BIS’s product standards are basically voluntary in nature, but after the removal of quantitative restrictions (QRs) on imports by India in 2000, the GOI, to provide protection to domestic producers in certain sectors, promulgated regulations dictating that imports of certain products are subject to mandatory compliance with specified Indian quality standards. For compliance, all exporters/manufacturers of such products are required to register with, and obtain certification from the Bureau of Indian Standards, before exporting such goods to India.
As per BIS, products under compulsory certification, fall into two schemes, ISI Mark Scheme comprising of 187 items and Registration Scheme comprising of 49 items. For more information on the product list click on https://bis.gov.in/index.php/product-certification/products-under-compulsory-certification/
These products generally must be tested and certified by BIS in India. BIS, however, also has a system for foreign companies to receive automatic certification for products not manufactured in India. The system is based on a self-certification basis, under which a foreign manufacturer is permitted to apply the standards mark on the product after ascertaining its conformity to the respective Indian Standard license. At the foreign manufacturer’s expense, BIS inspectors travel to the manufacturer’s country to inspect their production facility to pre-certify the company and its production system, and then authorize subsequent monitoring and compliance by an independent inspector to ensure that the company maintains the specified standards.
Information on the application procedure for BIS Product Certification Plan for foreign companies is available through the BIS website
Exporters/manufacturers of these products also are required to maintain a presence in India. This requirement does not apply if the foreign manufacturer nominates an authorized representative in India who agrees to be responsible for compliance with the provisions of BIS on behalf of the foreign manufacturer as per an agreement signed between the manufacturer and BIS. Under separate arrangements some products have been placed under special certification plans of lot or batch inspections carried out by BIS inspecting officers. Most gas cylinders, deep well hand pumps and valves are certified through such plans.
The Food Safety and Standard Authority of India (FSSAI) issues food import clearance certificates for all food articles. The import requirements are listed on the FSSAI website: https://fssai.gov.in/cms/food-safety-and-standards-regulations.php
The National Accreditation Board for Testing and Calibration Laboratories (NABL) established in 1985 as an autonomous body under the Department of Science & Technology is authorized by the GOI as the sole accreditation body for testing and calibration laboratories. More than 200 testing and calibration laboratories have been accredited to date.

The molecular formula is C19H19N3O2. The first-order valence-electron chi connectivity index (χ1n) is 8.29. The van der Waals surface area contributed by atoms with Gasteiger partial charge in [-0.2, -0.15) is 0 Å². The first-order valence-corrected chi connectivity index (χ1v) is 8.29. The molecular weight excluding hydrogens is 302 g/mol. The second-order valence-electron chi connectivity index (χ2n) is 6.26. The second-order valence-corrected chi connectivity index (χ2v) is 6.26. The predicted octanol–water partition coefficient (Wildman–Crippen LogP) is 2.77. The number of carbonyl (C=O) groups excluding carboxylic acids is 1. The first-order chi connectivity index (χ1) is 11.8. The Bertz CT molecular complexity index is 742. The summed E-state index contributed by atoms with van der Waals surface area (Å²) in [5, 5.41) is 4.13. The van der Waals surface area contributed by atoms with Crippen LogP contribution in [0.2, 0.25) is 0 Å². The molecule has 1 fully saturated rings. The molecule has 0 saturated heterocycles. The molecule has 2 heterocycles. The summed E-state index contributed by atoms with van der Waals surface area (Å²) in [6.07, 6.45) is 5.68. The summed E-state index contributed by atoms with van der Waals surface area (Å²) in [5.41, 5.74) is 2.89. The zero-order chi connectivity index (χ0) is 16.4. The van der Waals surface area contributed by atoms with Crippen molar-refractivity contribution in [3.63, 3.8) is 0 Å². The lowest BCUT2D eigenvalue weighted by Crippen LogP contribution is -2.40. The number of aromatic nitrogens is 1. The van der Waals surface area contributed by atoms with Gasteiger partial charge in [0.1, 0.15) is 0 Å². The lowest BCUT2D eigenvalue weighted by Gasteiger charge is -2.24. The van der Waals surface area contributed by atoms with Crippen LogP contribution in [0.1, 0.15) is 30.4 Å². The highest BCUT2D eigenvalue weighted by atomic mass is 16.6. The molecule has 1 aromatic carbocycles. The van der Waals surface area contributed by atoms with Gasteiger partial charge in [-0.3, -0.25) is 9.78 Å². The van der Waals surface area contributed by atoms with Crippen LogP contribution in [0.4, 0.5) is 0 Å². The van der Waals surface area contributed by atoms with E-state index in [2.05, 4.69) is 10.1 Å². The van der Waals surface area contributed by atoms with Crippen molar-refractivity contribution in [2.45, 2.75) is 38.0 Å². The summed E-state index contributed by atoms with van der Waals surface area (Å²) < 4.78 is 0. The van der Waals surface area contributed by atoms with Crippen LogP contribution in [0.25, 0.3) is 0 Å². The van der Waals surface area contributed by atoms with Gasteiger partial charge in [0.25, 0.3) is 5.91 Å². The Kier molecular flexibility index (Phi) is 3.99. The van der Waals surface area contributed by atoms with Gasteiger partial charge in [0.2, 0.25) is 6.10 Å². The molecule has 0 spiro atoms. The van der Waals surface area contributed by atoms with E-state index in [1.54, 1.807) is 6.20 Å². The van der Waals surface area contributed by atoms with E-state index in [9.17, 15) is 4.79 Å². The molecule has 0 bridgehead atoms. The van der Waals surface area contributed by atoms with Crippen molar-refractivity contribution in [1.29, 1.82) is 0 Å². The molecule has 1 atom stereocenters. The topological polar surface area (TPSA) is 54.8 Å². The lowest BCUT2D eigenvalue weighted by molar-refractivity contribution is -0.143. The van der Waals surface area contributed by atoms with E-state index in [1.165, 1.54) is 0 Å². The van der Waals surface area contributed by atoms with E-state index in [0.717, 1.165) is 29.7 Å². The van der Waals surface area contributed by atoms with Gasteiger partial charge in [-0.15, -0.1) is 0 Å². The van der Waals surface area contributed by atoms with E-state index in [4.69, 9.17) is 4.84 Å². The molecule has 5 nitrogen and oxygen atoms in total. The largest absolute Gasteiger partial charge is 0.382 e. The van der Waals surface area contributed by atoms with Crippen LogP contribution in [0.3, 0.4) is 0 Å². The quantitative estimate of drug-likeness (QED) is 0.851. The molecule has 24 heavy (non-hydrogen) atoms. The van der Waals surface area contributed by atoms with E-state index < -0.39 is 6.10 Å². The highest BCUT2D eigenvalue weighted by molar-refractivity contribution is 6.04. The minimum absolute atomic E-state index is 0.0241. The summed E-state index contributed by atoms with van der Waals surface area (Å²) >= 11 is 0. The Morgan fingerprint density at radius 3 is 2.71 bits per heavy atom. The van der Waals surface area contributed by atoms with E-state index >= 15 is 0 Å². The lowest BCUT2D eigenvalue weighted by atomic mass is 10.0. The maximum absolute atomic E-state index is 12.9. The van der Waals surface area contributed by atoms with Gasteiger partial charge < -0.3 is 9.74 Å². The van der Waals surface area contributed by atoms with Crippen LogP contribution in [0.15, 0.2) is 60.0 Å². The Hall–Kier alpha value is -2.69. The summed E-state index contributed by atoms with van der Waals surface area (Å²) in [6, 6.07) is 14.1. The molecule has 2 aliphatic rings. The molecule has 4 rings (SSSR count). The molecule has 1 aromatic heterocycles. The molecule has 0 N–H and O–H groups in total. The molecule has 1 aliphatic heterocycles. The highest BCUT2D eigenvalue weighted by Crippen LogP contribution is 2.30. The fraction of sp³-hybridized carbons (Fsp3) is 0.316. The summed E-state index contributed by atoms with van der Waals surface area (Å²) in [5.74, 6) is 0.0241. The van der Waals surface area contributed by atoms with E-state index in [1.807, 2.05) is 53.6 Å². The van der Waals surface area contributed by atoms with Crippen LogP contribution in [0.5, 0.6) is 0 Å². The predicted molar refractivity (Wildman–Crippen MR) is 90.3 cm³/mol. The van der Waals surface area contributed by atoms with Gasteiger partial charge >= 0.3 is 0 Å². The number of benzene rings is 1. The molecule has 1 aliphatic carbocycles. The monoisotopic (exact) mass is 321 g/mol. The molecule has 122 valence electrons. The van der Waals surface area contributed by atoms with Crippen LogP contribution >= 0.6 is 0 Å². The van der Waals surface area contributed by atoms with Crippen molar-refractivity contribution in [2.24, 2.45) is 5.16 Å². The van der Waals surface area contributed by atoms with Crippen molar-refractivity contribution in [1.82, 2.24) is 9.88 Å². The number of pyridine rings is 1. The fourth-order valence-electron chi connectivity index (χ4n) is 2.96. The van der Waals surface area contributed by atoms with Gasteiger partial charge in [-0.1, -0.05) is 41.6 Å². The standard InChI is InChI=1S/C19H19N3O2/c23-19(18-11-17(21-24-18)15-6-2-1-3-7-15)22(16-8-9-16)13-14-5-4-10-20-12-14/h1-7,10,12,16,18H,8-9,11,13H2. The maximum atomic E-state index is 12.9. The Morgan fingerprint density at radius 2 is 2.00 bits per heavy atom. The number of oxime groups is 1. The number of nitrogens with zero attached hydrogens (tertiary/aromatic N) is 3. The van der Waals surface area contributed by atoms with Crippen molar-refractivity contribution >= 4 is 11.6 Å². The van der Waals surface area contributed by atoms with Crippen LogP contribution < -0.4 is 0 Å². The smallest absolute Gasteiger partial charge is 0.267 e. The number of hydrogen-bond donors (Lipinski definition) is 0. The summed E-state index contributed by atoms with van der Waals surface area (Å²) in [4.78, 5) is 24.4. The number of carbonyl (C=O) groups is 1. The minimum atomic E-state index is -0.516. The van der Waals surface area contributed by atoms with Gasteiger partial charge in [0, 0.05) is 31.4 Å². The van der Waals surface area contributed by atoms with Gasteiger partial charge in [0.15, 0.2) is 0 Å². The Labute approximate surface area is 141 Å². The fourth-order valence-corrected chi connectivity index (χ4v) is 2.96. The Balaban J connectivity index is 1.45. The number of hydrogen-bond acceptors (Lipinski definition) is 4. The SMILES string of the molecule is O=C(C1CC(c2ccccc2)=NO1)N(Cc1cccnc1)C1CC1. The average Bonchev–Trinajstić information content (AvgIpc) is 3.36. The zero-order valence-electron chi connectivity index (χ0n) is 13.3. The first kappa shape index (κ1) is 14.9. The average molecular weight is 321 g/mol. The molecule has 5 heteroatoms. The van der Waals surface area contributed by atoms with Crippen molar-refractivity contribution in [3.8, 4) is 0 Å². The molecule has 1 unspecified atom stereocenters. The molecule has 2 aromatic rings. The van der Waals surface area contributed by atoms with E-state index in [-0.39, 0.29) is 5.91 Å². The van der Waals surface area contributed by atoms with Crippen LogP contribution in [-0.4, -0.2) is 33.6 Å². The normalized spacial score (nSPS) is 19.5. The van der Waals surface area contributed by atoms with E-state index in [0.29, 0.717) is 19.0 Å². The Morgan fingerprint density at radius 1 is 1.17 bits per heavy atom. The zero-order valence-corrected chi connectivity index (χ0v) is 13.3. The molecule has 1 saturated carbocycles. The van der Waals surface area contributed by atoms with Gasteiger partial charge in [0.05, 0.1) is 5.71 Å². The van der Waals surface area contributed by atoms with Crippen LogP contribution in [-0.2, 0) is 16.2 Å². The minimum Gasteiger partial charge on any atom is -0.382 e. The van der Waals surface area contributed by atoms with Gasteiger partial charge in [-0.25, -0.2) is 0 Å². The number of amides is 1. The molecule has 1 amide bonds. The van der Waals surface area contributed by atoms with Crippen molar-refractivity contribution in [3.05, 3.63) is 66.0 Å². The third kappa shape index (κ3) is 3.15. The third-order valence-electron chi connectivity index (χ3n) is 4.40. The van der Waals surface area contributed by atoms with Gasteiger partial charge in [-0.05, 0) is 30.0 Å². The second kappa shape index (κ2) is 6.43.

For international mutual acceptance of test results to be compliant with the WTO/Technical Barriers to Trade (TBT) regulations, NABL is a member of international organizations such as International Laboratory Accreditation Co-operation (ILAC) and Asia Pacific Laboratory Accreditation Co-operation (APLAC). NABL is a signatory to ILAC as well as APLAC Mutual Recognition Arrangements (MRA), based on mutual evaluation and acceptance of other MRA Partner laboratory accreditation systems.
Indian manufacturing companies are investing in standards accreditation. The number of plants in India with ISO 9000 and ISO 14000 accreditation increased from a negligible figure in the early nineties to many thousands today and numerous Indian companies have won the Deming prize for total quality management.
Publication of technical regulations
In 2007, in order to meet its commitment under the Trade Related Aspects of Intellectual Property (TRIPs) Agreement, the Government of India implemented the “Intellectual Property Rights (Imported Goods) Enforcement Rules”, known as the Customs Rules on IPR. The purpose of the rules was to prevent counterfeiting and infringing goods from being imported into the Indian markets. The Customs Rules on IPR provide rights holders the opportunity to record their IPR, i.e. trademark, designs, copyright, patent and geographical indication online, through the Indian Customs IPR Recordation Portal, which helps facilitate Customs enforcement actions to prevent trade in counterfeit or infringing goods. The 2007 rule was amended from time to time to fine tune the process. The rule was recently amended in 2018, to remove ability for rights holders to record their patent related rights, and the power of custom authorities to seize imports related to alleged patent infringement. See: https://ipr.icegate.gov.in/IPR or click here for more details on the Customs IPR Recordation Portal and enforcement process.